Tazza: The High Rollers was released in 2006 and was directed and written by Dong-hun Choi. This is Choi’s second feature production and is the story of two best friends and the depths each one descends through the art of being a tazza. The narrative almost manages to support a love story, though there’s no room in a gambler’s heart for true love. The energy of the narrative is matched by the plot’s daunting complexity, but the film journeys into surprising areas. The film boldly anatomises and exposes the underworld of gamblers which seems to epitomise our greedy capitalist society.
Tazza is good simple entertainment. It starts a little slow, but picks up steam in the second half and the ending doesn’t flounder, so it finishes strong. Eventually he reaches his goal but also runs into one Mr. Pyeong, who is reputedly the best gambler in South Korea. As Go Ni rises through the ranks, he eventually reaches the rarefied heights of the high rollers, where more money is bet than you can shake a stick at. It is also an environment of strongmen and women with its own violent rules. Whilst not a ground breaking movie by any stretch of the imagination, ‘Tazza’ is none the less a very enjoyable piece of filmmaking.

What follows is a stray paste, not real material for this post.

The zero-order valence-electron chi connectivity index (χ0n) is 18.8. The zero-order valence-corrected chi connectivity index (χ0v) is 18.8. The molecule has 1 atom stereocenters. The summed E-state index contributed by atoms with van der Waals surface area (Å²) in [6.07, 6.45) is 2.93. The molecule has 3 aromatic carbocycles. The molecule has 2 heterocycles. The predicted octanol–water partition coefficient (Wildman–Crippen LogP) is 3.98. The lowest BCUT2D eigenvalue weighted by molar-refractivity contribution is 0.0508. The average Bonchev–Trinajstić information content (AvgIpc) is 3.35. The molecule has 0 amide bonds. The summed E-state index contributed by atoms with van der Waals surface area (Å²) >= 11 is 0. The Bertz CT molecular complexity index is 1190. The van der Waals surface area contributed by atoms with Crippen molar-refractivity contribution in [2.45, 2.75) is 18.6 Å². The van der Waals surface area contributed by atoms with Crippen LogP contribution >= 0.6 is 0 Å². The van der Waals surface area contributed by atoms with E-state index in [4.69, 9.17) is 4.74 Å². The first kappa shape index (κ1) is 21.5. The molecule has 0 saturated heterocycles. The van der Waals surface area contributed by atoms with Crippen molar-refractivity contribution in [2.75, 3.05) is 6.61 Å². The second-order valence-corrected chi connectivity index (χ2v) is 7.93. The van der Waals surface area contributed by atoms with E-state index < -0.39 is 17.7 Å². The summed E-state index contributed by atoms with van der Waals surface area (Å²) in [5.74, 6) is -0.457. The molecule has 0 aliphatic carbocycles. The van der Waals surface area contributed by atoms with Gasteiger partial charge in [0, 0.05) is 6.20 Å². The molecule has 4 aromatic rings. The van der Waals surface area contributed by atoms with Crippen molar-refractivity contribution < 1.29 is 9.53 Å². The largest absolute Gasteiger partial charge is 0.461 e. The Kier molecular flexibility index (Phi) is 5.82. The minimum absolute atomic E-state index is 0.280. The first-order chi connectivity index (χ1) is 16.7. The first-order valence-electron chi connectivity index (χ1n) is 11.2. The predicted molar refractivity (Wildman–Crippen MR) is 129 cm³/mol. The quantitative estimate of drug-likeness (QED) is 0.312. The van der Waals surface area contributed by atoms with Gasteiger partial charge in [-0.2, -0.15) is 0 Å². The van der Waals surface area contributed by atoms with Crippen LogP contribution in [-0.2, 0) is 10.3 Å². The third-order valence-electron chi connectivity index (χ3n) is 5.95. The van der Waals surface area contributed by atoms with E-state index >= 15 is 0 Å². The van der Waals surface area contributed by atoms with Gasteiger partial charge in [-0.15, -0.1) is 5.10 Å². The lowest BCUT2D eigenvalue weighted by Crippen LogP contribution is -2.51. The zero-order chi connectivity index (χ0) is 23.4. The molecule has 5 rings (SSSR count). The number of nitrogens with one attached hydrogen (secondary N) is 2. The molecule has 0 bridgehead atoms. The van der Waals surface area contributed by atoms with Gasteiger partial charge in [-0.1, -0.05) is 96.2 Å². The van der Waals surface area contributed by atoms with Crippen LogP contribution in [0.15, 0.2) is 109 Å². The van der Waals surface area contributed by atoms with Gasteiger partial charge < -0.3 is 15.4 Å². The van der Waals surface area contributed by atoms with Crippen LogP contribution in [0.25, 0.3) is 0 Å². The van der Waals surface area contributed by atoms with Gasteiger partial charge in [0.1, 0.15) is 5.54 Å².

Kim Min Joon and Jang Hyuk give really good performances within the film. It is not the aseptic, blazing-guns style of violence so dear to the American psyche, but the intimate violence of the sharp blade more to the liking of orientals. The high rollers culture of illegal gambling filled with trickery and treachery but also with a retributive code of honor is a perfect breeding ground for that kind of violence. ome of the secondary characters also seemed a little redundant and unnecessary. I’m also surprised that we have not yet seen a sequel, but I am at least glad 5 Point Pictures is releasing this older film for a new generation to experience, nontheless.
So, in a classic sense, I appreciate the film and although gambling seems to be the central focus of the film which is a tired subject by now, it keeps things fresh. Also, the film wobbles back and forth in time without much reason for the back-and-forth. The use of flashbacks seemed to be disguising weaknesses in overall story structure, hiding the blunted dynamics. There are also some comedic elements thrown into the mix, which are largely situation and (semi-) slapstick based. I didn’t find these aspects as appealing as the rest of the movie. My only complaint would be that the comedic elements are a little lost in translation and the conclusion could have done with a little more explanation. Still, if gambling and blood fests are your cup of tea, then you should be satisfied.